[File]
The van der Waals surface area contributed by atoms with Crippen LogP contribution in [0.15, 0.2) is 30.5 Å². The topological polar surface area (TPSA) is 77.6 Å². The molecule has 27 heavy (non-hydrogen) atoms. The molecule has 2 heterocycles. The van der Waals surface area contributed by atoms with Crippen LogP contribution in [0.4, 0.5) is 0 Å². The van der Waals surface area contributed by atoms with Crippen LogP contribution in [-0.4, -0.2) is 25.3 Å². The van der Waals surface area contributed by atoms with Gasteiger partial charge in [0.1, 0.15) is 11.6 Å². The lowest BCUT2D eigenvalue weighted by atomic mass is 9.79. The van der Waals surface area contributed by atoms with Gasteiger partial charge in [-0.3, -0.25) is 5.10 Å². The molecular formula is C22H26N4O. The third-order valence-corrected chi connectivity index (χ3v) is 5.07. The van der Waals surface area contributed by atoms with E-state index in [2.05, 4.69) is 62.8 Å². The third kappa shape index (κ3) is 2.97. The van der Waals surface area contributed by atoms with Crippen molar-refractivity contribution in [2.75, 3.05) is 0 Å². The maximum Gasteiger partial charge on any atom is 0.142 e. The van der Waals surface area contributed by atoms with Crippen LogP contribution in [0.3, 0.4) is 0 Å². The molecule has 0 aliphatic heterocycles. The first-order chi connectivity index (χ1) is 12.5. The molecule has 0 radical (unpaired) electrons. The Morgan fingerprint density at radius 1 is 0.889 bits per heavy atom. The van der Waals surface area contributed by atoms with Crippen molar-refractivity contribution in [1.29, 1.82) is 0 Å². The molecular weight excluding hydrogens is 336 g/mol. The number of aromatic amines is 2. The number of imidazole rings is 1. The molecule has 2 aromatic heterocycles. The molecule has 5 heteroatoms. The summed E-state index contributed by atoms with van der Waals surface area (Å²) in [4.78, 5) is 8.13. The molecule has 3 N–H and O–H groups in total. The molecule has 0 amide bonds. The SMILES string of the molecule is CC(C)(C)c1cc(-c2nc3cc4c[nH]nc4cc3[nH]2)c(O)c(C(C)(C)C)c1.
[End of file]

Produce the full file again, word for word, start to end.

The van der Waals surface area contributed by atoms with Crippen LogP contribution in [0.15, 0.2) is 30.5 Å². The topological polar surface area (TPSA) is 77.6 Å². The molecule has 27 heavy (non-hydrogen) atoms. The molecule has 2 heterocycles. The van der Waals surface area contributed by atoms with Crippen LogP contribution in [0.4, 0.5) is 0 Å². The van der Waals surface area contributed by atoms with Crippen LogP contribution in [-0.4, -0.2) is 25.3 Å². The van der Waals surface area contributed by atoms with Gasteiger partial charge in [0.1, 0.15) is 11.6 Å². The lowest BCUT2D eigenvalue weighted by atomic mass is 9.79. The van der Waals surface area contributed by atoms with Gasteiger partial charge in [-0.3, -0.25) is 5.10 Å². The molecular formula is C22H26N4O. The third-order valence-corrected chi connectivity index (χ3v) is 5.07. The van der Waals surface area contributed by atoms with E-state index in [2.05, 4.69) is 62.8 Å². The third kappa shape index (κ3) is 2.97. The van der Waals surface area contributed by atoms with Crippen molar-refractivity contribution in [2.75, 3.05) is 0 Å². The maximum Gasteiger partial charge on any atom is 0.142 e. The van der Waals surface area contributed by atoms with Crippen LogP contribution in [0.3, 0.4) is 0 Å². The molecule has 0 aliphatic heterocycles. The first-order chi connectivity index (χ1) is 12.5. The molecule has 0 radical (unpaired) electrons. The Morgan fingerprint density at radius 1 is 0.889 bits per heavy atom. The van der Waals surface area contributed by atoms with Crippen molar-refractivity contribution in [1.29, 1.82) is 0 Å². The molecular weight excluding hydrogens is 336 g/mol. The number of aromatic amines is 2. The number of imidazole rings is 1. The molecule has 2 aromatic heterocycles. The molecule has 5 heteroatoms. The summed E-state index contributed by atoms with van der Waals surface area (Å²) in [4.78, 5) is 8.13. The molecule has 3 N–H and O–H groups in total. The molecule has 0 amide bonds. The SMILES string of the molecule is CC(C)(C)c1cc(-c2nc3cc4c[nH]nc4cc3[nH]2)c(O)c(C(C)(C)C)c1.